The first question:
What is fear made of? It is always there behind a corner, but when I turn to face it, it is only a shadow. If it is nonsubstantial, how does it manage to have such a power over me?
Fear is as nonsubstantial as your shadow, but it is. The shadow also exists – nonsubstantial, negative, but not nonexistential – and sometimes the shadow can have a great impact on you. In a jungle when the night is approaching you can be frightened of your own shadow. In a lonely place, on a lonely path, you can start running because of your own shadow. Your running will be real, your escaping will be real, but the cause will be nonsubstantial.
You can run away from a rope thinking that it is a snake; if you come back and you look closely and you observe, you will laugh at the whole stupidity of it.
But people are afraid to come to places where fear exists. People are more afraid of fear than of anything else, because the very existence of fear shakes your foundations. The shaking of the foundations is very real, remember. The fear is like a dream, a nightmare, but after a nightmare when you are awake the aftereffects still persist, the hangover persists. Your breathing has changed, you are perspiring, your body is still trembling, you are hot. Now you know that it was just a nightmare, a dream, nonsubstantial, but even this knowing will take time to penetrate to the very core of your being. Meanwhile, the effect of the nonsubstantial dream will continue. Fear is a nightmare.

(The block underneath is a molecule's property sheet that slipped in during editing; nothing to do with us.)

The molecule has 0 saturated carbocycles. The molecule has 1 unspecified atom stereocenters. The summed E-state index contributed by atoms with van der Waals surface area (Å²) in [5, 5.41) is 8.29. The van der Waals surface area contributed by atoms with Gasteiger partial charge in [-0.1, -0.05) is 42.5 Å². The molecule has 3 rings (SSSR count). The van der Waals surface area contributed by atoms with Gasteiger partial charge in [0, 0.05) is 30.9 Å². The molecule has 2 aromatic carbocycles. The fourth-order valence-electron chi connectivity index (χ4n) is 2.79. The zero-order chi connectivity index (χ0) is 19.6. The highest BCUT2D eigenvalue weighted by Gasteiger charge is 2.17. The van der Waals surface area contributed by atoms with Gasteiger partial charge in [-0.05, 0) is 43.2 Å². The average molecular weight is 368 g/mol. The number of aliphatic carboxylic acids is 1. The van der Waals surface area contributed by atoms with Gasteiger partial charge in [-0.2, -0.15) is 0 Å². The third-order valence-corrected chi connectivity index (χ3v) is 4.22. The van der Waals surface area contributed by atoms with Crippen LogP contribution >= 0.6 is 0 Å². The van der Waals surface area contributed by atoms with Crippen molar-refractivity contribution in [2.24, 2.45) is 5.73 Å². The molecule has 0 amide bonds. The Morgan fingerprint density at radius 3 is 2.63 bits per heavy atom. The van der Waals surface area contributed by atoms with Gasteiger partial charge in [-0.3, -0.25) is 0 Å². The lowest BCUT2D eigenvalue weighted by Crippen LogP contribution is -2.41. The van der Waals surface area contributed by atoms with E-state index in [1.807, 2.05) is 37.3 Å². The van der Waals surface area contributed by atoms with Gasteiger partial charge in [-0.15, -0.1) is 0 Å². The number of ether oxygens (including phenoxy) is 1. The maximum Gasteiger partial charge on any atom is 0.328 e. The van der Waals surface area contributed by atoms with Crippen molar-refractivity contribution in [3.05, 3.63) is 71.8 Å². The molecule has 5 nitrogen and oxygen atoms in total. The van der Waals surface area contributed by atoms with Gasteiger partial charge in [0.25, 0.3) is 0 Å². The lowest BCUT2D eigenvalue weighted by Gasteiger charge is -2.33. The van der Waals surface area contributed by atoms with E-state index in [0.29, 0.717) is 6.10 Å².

You ask me, “What is fear made of?” Fear is made of ignorance of one’s own self. There is only one fear; it manifests in many ways, a thousand and one can be the manifestations, but basically fear is one, and that is that “Deep inside, I may not be.” And in a way it is true that you are not.
God is, you are not. The host is not, the guest is. And because you are suspicious – and your suspicion is very valid – you don’t look in. You go on pretending that you are; you know that if you look in you are not. This is a deep, tacit understanding. It is not intellectual, it is existential, it is in your very guts, the feel that “I may not be. It is better not to look in. Go on looking out.” At least it keeps you befooled, it keeps the illusion intact that “I am.” But because this feeling of “I amness” is false it creates fear; anything can destroy it, any deep encounter can shatter it. It can be shattered by love, it can be shattered by meeting a master, it can be shattered by a great disease, it can be shattered by seeing someone die. It can be shattered in many ways, it is very fragile. You are managing it somehow by not looking in.